Who owns Black Friday?
Black Friday is the day after Thanksgiving when the holiday shopping season officially begins. Although this term has been used in the United States since the 1960s, it has recently been imported into Europe, where it has quickly become ubiquitous. What many do not know is that, on this side of the Atlantic, the expression is not completely free to use.
What is happening in Germany?
In recent years, many national and international retailers have been receiving letters from a company called Super Union Holdings demanding payment of a royalty in return for usage of the term. Super Union Holdings, a company based in Hong Kong, had in 2013 the "visionary" idea of registering the trademark "Black Friday" in Germany for sales services (class 35). The trademark was accepted by the German authorities because the expression, not yet widespread, complied with one of the main requirements for registrabilit: it was distinctive. Since then, this company has made requests to all kinds of companies (with more or less success) to pay a fee for using "Black Friday" and has even sued some - as was the case with Amazon.
Isn't this abusive?
Super Union Holdings is a company whose purpose and activities do not seem very clear, so we could consider it a "troll", that is, a company that accumulates intellectual property rights not in order to use them, but to extract rents from companies that do. These types of actors look for opportunities to register popular terms when they are not yet so, and this seems to be what has happened with Black Friday in Germany. In principle, this type of action is not protected by law, since the entity that receives from the privilege of a monopoly over an expression from the State (ie., a trademark), must be worthy of it by making good faith use of the same in the market. . Precisely, Super Union Holdings is being attacked by retailers in court not only for its lack of distinctiveness of the trademarks, but also for lack of genuine use.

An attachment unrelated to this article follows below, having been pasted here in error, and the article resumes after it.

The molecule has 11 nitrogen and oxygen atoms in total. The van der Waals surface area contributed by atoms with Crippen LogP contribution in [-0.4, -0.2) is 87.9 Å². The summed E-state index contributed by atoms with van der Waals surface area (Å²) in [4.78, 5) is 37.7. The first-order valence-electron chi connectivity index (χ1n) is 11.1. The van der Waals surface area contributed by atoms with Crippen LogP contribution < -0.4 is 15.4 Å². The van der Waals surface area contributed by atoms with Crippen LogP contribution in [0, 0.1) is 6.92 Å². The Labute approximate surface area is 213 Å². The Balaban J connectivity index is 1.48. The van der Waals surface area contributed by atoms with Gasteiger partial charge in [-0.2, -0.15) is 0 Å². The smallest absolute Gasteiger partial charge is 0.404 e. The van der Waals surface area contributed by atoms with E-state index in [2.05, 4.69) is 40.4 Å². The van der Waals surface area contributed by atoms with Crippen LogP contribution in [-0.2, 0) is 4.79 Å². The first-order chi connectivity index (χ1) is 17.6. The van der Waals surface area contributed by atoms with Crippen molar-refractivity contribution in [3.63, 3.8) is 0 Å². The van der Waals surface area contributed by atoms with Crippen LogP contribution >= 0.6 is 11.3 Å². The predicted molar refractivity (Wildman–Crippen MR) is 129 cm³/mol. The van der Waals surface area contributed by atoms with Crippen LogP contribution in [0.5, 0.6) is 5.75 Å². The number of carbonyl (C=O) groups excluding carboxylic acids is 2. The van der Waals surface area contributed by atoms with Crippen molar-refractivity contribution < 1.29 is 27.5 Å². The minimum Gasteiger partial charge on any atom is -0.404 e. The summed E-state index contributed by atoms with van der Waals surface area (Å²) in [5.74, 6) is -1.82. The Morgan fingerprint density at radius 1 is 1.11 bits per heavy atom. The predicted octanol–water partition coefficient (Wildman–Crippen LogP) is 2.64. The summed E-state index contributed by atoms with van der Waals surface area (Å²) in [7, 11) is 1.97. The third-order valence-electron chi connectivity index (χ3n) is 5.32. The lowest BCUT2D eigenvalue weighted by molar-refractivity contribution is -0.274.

And in the rest of Europe?
Super Union Holdings tried to replicate the strategy at the European level, although perhaps too late. The European Union Intellectual Property Office (EUIPO), which grants trademarks valid throughout the EU, rejected his trademark application on the grounds that the expression was already understood by the public as a mere slogan to promote discounts, not as an indicator of business origin. The EUIPO's position, very beneficial for the retail sector, has surely been possible thanks to the fact that the request was made in 2020, when Black Friday was already widely known and used by the public in a purely descriptive way. In this same vein, the EUIPO does admit Black Friday trademarks as long as they contain more elements that indicate the origin (for example, an "El Corte Inglés Black Friday" trademark has been successfully registered).
And what is the situation in Spain? In principle, one that could have been similar to the one in Germany, although with different results. A marketing agency called Cromek Systems was the first to register the term in 2014, when it was not yet a widespread concept. It currently has several Black Friday figurative tardemarks in place, the first with a stencil font and the second with white letters and a black background:
However, unlike Super Union Holdings, it seems that the focus of the owners of these brands has been to promote the Black Friday Barcelona small business platform and not try to obtain royalties from large distributors. In any case, these brands are obviously weak so it would not be wise to launch any legal battle based on them.
So, can I use Black Friday freely or not?
Yes, but with a few caveats. If we want to be careful, we must always use it descriptively to describe that day of sales and always in the presence of our own brand.
The situation in Germany is not yet clear, although everything indicates that Black Friday will finally be "liberated". Last month, the Berlin appeal court upheld the cancellation of Super Union Holdings' trademark on the basis of its lack of distinctiveness. Although there are still avenues for appeal, everything indicates that after many years of proceedings, Super Union Holdings will end up losing its rights.
It cannot be ruled out that situations like the one in Germany will arise elsewhere - in Spain, or in France, where "Black Friday" is registered by a Parisian advertising agency. In any case, given the weakness of the marks, the real risk of getting into trouble is low, and the EUIPO's indication in this regard should provide some legal certainty. And , in any case, we will always have "Cyber Monday".
Victoria Sofía Martín Santos
Esquivel & Martin Santos